So if you really care about him: Be tough. Make a clean break and let him move on. Don't string him along in a friendship when you're fully aware he wants more. You can try to befriend him again once he has moved on, though let's be completely honest: That might be never. (It might also be a few weeks after the breakup of course. Who knows?)

But do not try to befriend him while he's still hung up on you. I can't stress this enough. It might soften the blow at first and make you feel less bad about it all, but you're simply preventing him from moving on.

Or to use an analogy a friend of mine once told me: Just because you feel bad about shooting him doesn't mean you should feed him a slow and painful poison instead.

  • Well said. Thanks for pointing this out. – V2Blast Jul 24 '18 at 19:44
1

I'd take the opposite of the upvoted advice - do not make it about you, but about him otherwise you're dumping him and flattering him at the same time. How will he grow from this?

I've been on the receiving end of it's not you, it's me and I intuitively knew it was dishonest and it was unhelpful. That's a double slam: I get dumped and I can't grow from a failure? Can you imagine something worse than not being able to improve? You start this exactly this way, "I could dump you and say it's me and not give you feedback, but I feel that would be mean as you could never grow after this relationship." This is honest and it's much kinder than lying; a lie that prevents growth is awful.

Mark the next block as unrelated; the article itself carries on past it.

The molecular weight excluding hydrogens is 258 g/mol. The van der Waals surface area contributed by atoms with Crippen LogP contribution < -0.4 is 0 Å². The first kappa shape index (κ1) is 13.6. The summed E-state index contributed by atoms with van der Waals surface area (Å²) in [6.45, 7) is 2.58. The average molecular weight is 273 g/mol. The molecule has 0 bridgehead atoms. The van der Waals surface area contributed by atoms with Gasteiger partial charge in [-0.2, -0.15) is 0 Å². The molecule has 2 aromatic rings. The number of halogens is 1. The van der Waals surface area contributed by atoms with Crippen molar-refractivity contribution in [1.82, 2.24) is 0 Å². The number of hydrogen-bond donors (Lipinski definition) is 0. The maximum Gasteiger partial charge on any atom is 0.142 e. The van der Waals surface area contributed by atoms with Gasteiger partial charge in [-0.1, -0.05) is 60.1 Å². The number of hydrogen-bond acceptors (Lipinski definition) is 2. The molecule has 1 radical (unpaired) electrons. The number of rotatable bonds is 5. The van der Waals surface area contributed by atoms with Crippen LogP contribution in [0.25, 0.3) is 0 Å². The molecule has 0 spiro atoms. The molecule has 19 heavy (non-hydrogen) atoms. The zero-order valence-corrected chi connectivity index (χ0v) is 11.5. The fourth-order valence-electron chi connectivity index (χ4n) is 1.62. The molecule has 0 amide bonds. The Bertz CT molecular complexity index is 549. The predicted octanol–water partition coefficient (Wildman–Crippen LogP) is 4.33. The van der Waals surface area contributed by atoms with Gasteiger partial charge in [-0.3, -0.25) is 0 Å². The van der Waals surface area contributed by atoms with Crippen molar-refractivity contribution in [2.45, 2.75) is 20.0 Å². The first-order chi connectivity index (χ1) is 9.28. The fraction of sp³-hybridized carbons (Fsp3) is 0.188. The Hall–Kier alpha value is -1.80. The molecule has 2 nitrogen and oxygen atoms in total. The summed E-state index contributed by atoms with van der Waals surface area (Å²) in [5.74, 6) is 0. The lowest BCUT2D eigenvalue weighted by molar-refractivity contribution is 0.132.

What is it about him that you don't like or that makes you feel you're just friends? Really feel this out. Tell him. If you feel no butterflies, tell him "I never feel butterflies around you. I'm sorry." Whatever makes you feel like he's just a friend, tell him.

The two of you are over, but he can in the least grow after this. He'll learn from this. If you pretend it's all on you and not him, he can't grow. He'll simply feel terrible about being dumped and will feel there's no hope. That's the worst thing you could do to someone. Feedback may temporarily hurt, but that hurt leads to growth. By constrast, no feedback does nothing for the person.

To relate my own example, a girl dumped me and gave me honest feedback about why (unlike the it's not you, it's me girl). It took a year, but I improved from the feedback and I later met an amazing person that I know I would never have been good enough for. I am still good friends with the girl who dumped me because she was honest and I have a ton of respect for her. It took courage, but we're both happier and much healthier as people. That could be you and him; if you truly value his friendship, make sure that he gets a chance to grow as a person from this. You'll be really glad later.

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    What if there's genuinely nothing wrong with the guy? OP just didn't feel it. – Wilson Jul 24 '18 at 15:45
  • Yeah that's my point, he's a great guy I just don't have the same kind of feelings towards him as he does towards me. – user19898 Jul 24 '18 at 17:58